Housing is the economy's bright spot
US construction spending grew in October, fueled by gains in the housing market. But manufacturing appears to be softening as fiscal cliff worries grow.
It's OK, not great. But one piece of the economy is starting to show real strength: construction. Manufacturing is stalling.
Construction spending in October rose to an annualized $872.1 billion, up 1.4% from September and up 9.6% from October 2011, the Commerce Department said Monday. Residential spending rose to an annualized $294.2 billion, up 3% from September and 20.8% from October 2011.
Nonresidential construction spending was up 0.3% in October from September and up 10.7% from October 2011.
The construction put dollars to increasing evidence of a housing recovery after a near collapse of markets in many metro areas. Places like Phoenix, Miami, Las Vegas and Bend, Ore., saw sales and prices plummet starting in 2007.
Single-family construction spending was $141.3 billion, up 3.6% from September and 29% from a year earlier. Apartment construction, at $23.9 billion, was up 6.2% from September and 53.2% from a year earlier.
Housing starts are starting to push higher, and new-home sales are building. (New-home sales were off very slightly in October from September but up substantially from the year before.) The gains, however, are not uniform across all markets, however.
Offsetting the decent news on construction was a surprisingly weak report on manufacturing from the Institute for Supply Management. The ISM's latest report suggested manufacturing contracted in November after two months of modest increases.
The overall economy continues to grow, the report said.
The ISM's manufacturing index fell to 49.5% from 51.7% in October. The November level was the lowest in three years.
Of the 18 manufacturing industries covered by the report, only six showed gains: oil and coal; paper; furniture (a reflection of the housing recovery and increasing consumer confidence); electrical equipment; appliances; food and beverage and computers and electronic equipment.
Both exports and imports declined.
The biggest reason cited for the decline was worries about the fiscal cliff, the combination of tax increases and federal spending cuts set to kick in some time in 2013.
What's not clear is how much Superstorm Sandy affected manufacturing. One respondent, from a primary metals company, told the ISM that the storm affected some shipments.
Some manufacturers see strength ahead. Ford Motor (F) announced Monday it expected to boost production in the first quarter of 2013 by 11% to 750,000 vehicles. The company reported November sales rose 6% from a year ago.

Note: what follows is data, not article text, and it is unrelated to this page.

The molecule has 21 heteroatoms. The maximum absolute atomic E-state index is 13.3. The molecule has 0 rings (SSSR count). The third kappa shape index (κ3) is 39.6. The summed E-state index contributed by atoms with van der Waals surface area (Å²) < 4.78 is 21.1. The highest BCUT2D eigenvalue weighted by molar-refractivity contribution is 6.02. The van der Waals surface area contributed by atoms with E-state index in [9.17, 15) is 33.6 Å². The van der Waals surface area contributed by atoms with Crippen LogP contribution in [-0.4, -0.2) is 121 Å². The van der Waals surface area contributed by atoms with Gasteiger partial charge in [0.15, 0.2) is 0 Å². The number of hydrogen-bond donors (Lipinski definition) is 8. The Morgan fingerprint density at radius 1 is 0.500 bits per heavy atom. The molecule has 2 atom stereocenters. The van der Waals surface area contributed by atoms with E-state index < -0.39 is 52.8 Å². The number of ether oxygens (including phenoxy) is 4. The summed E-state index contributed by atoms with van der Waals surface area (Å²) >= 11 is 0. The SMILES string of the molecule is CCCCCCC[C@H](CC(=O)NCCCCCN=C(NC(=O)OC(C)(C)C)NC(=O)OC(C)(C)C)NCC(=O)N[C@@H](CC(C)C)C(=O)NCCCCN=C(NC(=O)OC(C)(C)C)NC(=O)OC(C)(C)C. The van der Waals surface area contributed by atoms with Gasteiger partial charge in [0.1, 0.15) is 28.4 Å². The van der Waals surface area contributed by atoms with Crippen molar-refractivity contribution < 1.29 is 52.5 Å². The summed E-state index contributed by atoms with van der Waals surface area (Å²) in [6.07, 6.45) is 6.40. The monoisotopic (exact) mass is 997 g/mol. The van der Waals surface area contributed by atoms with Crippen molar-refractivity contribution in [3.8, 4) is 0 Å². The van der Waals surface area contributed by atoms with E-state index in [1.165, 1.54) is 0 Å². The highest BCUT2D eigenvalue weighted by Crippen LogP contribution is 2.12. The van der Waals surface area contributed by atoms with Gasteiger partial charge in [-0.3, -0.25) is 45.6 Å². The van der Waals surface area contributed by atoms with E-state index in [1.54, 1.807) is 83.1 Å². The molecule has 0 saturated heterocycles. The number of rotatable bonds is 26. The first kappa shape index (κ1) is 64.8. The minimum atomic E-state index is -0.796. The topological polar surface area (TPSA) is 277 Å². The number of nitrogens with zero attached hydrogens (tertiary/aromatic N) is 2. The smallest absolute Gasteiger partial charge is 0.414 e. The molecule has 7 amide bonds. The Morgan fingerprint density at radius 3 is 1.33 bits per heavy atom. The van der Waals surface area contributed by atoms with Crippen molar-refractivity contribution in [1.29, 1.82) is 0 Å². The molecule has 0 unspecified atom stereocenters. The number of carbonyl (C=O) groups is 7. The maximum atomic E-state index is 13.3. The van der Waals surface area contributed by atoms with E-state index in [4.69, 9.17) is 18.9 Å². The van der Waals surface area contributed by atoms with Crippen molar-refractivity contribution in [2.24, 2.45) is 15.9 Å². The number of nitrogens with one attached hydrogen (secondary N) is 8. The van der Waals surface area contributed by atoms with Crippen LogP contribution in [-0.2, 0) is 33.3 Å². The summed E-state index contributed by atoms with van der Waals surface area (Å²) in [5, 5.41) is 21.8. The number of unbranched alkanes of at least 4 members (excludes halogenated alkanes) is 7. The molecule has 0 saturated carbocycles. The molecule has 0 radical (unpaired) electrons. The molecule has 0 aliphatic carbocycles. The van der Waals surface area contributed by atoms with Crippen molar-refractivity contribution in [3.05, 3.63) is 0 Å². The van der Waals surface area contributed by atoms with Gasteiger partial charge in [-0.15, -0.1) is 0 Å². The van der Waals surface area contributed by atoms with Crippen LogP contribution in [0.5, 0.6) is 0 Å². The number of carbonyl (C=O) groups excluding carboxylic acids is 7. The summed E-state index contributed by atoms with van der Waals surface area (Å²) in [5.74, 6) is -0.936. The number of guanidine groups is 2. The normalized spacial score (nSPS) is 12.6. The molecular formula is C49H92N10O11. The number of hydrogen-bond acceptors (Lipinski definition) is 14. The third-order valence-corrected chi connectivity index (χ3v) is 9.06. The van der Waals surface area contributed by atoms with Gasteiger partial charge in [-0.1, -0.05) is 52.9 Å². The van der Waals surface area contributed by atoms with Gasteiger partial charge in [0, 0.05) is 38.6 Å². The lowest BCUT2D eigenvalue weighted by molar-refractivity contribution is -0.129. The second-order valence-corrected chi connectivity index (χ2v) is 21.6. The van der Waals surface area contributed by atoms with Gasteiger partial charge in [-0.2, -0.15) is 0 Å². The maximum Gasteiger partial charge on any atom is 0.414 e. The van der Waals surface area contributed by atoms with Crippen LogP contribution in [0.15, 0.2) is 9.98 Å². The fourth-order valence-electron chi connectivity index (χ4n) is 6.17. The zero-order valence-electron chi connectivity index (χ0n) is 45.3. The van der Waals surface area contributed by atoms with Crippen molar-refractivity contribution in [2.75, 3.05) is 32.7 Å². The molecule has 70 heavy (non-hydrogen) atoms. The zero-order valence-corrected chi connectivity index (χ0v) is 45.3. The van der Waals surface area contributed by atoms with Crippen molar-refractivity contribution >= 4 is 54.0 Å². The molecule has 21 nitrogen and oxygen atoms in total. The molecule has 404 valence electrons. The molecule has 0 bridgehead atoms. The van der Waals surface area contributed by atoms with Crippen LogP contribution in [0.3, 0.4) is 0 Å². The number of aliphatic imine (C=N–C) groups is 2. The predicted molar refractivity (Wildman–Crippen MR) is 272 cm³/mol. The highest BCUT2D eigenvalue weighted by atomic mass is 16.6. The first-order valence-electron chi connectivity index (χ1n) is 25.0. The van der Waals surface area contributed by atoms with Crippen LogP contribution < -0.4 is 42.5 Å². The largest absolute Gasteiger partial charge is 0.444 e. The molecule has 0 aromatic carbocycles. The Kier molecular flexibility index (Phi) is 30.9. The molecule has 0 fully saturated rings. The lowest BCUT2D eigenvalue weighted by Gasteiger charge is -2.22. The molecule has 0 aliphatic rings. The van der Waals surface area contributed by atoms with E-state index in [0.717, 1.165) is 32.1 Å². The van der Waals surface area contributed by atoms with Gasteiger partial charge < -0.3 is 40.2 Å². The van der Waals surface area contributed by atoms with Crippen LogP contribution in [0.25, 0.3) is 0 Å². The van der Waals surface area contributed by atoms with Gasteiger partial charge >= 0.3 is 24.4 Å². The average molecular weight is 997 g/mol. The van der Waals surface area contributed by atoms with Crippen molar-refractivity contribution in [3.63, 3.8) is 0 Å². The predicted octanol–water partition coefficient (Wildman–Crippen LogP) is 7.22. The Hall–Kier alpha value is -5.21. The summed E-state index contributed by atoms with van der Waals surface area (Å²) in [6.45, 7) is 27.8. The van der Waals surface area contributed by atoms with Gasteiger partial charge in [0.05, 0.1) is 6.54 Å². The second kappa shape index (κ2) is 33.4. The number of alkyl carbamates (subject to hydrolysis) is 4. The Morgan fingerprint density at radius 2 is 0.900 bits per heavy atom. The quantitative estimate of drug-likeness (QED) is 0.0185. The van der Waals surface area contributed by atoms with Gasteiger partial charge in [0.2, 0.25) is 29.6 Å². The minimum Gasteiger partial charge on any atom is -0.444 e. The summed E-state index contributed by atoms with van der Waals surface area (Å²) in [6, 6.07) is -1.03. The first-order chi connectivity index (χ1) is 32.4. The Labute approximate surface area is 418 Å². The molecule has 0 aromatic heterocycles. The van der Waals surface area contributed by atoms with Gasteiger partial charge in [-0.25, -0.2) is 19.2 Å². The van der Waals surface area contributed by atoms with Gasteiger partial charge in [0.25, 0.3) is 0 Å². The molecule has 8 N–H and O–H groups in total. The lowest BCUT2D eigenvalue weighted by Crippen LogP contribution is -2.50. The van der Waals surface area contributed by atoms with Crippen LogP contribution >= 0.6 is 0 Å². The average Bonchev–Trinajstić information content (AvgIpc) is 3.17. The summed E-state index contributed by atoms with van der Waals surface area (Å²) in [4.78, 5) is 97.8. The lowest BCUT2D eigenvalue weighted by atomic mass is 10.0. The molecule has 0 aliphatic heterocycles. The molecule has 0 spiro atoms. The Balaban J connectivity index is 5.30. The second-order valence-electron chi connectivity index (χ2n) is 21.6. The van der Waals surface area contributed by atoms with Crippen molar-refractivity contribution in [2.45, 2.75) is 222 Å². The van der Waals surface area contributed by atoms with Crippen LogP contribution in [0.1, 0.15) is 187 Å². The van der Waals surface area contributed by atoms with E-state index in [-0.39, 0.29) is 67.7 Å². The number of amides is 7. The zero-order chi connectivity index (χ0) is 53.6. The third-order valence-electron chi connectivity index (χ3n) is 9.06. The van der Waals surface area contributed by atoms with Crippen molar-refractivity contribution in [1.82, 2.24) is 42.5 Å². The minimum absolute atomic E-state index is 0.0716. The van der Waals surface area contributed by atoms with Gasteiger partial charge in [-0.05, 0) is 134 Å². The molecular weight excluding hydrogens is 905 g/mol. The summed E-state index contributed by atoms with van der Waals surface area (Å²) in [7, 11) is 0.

Disappointment with the ISM reason was cited as a reason for the stock market's lackluster performance Monday.
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Housing the Economy's bright spot! Really!
Here is an example of how good this Economy really is!!
Take one minute to do this...goggle "cslb" click on "check a license"
click on "business name" enter any name you choose even your own! hit enter..
Scroll over a few pages...
Not a whole lot of us legal contractors left any more.No companies left to work for!
No jobs!! No tax base!! No economy!! Pretty Simple!!
The Republican creed /motto - say something ofen enough - and loud enough - someone will start to believe it....please stand in front of a mirror and repeat it all day long - - - so atleast you'll believe it....People buy imports to save money -.- HOW DO YOU THINK - - THEY WILL EVER BE ABLE TO AFFORD A HOME - OH, GEE - YOUR JOB IS GONE AND SO IS YOUR HOME......
hear me....hear me BUY AMERICAN.......DO NOT SELL OUT AMERICA
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[BRIEFING.COM] The stock market capped the trading week with losses across the major averages. The S&P 500 fell 0.5% to surrender its weekly gain, while the Dow Jones Industrial Average (-0.7%) and Russell 2000 (-0.9%) underperformed. The two indices posted respective losses of 0.8% and 0.6% for the week.
Equity indices were pressured from the get-go after several heavyweights disappointed the market with their earnings and/or guidance, which led to some broader profit-taking. After ... More
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